Hundreds of lambs bred from a secret stash of frozen embryos are set to provide a major expansion for New Zealand's sheep-milking industry.
Overseas demand for our sheep milk already exceeds supply, but that could be about to change, with tens of thousands of specially bred dairy sheep entering the industry.
On the outside, they look like your average New Zealand lambs. But it's what's inside that makes this sheep flock very unique.
"They are the only really critical mass of pure dairy sheep in New Zealand," says Maui Milk general manager Peter Gatley. "So that's really exciting. That's the basis of a whole new industry."
Overseas demand for sheep milk well exceeds what Maui Milk is currently able to produce. It's popular because sheep only produce milk with the A2 protein. A1, found in cows, can upset some stomachs.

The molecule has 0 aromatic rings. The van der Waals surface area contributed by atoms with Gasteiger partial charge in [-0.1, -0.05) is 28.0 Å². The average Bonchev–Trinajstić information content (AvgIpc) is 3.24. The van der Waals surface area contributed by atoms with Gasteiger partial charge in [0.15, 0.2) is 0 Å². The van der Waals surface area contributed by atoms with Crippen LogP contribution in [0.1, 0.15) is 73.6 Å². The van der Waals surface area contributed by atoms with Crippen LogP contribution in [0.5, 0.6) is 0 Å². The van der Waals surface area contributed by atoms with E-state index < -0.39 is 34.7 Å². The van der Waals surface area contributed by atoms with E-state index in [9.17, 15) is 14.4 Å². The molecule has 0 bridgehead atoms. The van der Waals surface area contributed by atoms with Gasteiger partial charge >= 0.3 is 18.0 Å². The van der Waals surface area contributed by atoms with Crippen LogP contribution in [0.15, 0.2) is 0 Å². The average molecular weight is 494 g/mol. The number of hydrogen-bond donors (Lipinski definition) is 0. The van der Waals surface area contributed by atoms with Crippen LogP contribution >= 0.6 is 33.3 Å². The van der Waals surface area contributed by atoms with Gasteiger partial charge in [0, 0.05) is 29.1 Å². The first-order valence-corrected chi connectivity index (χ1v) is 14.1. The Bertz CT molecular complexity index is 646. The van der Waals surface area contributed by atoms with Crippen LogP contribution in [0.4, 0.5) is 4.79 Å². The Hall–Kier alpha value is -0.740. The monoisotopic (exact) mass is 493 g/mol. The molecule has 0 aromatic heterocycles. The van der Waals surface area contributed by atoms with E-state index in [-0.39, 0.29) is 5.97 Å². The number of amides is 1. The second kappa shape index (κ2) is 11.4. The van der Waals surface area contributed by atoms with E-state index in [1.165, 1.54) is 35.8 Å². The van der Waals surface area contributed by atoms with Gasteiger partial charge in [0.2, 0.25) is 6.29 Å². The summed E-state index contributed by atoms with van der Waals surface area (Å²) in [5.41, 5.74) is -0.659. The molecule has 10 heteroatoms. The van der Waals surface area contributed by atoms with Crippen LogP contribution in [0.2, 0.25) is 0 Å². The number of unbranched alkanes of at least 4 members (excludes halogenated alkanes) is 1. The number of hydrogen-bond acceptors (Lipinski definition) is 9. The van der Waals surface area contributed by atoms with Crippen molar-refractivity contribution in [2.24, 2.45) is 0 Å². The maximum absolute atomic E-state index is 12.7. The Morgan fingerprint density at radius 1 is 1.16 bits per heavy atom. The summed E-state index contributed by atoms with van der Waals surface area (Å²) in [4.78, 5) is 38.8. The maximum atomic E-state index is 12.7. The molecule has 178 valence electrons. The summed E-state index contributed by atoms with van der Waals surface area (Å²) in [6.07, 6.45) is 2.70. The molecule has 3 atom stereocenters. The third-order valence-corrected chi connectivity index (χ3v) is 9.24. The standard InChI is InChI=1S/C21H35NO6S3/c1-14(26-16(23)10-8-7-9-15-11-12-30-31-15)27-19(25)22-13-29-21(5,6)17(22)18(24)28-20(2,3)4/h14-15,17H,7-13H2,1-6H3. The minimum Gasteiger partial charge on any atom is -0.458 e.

So you can imagine the surprise when a local sheep milk company heard that a stash of East Fresian embryos was lying hidden in Hawke's Bay.
"It is considered to be one of the best milking breeds in the world for sheep, and it is only imported in New Zealand on one occasion, in 1995," says geneticist Jake Chardon.
The man behind that import, Dr Jock Allison, went on to freeze 1700 of the breed's embryos.
Once Maui Milk found out, it did an on-the-spot deal to secure them. The entire stock was surgically implanted into recipient ewes, and the new lambs are the result.
The lambs-from-the-embryo programme will eventually be crossed with other breeds. That could create up to 30,000 specially bred milking ewes within two years.
"There's no doubt there's a lot of interest in milking goats and milking sheep," says Mr Gatley. "The reasons are quite clear. New Zealand needs diversification. We need a higher value product, more stable farmgate pay-out."
This year was plagued by low farmgate pay-outs for dairy farmers.
So if this sheep-milk programme is successful, Maui Milk could get a lot more knocks on the door.